Japanese court dismisses Kadena noise suit against U.S., citing lack of jurisdiction
February 9, 2017 Ryukyu Shimpo
On the afternoon of February 9, the Okinawa branch of the Naha District Court (presiding judge: Tetsuya Fujikura) handed down a ruling in a case brought against the United States by 146 of the plaintiffs in the third Kadena noise lawsuit. The 146 plaintiffs were demanding compensation for damage and suspension of U.S. military aircraft flights. However, Judge Fujikura dismissed the case, saying, “The claims concern matters over which Japan lacks jurisdiction, and are all invalid.”
After the lawsuit was filed in November 2012, the court did not deliver the written complaint to the United States and didn’t hold a single hearing.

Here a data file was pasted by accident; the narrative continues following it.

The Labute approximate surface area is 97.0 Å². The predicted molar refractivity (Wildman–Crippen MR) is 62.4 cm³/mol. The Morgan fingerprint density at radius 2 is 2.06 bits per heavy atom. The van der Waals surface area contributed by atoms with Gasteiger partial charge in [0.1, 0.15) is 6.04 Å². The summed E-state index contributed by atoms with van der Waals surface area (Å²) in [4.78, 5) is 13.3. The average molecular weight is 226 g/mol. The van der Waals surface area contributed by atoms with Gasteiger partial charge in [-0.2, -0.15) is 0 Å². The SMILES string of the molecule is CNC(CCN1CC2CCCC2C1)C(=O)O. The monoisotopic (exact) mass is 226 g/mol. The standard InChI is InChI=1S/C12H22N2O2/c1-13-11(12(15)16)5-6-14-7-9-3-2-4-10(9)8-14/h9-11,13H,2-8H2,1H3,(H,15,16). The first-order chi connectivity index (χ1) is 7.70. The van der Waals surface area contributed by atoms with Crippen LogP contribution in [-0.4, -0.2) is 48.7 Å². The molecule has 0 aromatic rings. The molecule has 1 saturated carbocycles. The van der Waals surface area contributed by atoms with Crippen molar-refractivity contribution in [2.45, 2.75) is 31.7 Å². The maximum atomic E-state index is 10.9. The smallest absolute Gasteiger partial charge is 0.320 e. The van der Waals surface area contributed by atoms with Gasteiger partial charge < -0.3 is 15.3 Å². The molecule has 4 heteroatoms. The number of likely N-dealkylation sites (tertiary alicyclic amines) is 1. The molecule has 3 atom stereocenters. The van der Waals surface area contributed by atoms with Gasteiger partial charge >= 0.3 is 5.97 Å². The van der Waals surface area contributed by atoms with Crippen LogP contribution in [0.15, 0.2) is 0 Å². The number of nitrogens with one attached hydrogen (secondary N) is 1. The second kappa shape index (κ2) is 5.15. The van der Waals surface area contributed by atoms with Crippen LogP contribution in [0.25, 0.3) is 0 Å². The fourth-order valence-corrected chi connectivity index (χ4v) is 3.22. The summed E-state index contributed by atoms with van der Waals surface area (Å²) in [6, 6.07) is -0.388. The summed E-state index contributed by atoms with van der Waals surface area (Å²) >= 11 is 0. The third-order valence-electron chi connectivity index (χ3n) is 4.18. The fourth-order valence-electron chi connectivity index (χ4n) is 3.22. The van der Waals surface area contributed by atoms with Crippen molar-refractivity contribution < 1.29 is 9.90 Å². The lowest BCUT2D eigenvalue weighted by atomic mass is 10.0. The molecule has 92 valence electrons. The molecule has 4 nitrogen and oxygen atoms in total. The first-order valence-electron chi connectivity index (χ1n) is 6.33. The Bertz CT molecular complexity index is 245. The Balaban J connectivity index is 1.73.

The case against the United States was filed on the grounds of the “Act on the Civil Jurisdiction of Japan with respect to a Foreign State, etc.”, which was enacted in 2010. It was the first noise lawsuit to be brought against the United States on the grounds of said law in Japan. Some of the plaintiffs submitted medical certificates showing that they suffered noise-induced hearing loss and the like.
A ruling will be handed down in the third Kadena noise lawsuit on February 23. The third Kadena noise lawsuit is being fought against the Japanese government and demands suspension of nighttime and early morning flights by U.S. military aircraft, as well as compensation for damage.
(English translation by T&CT and Sandi Aritza)
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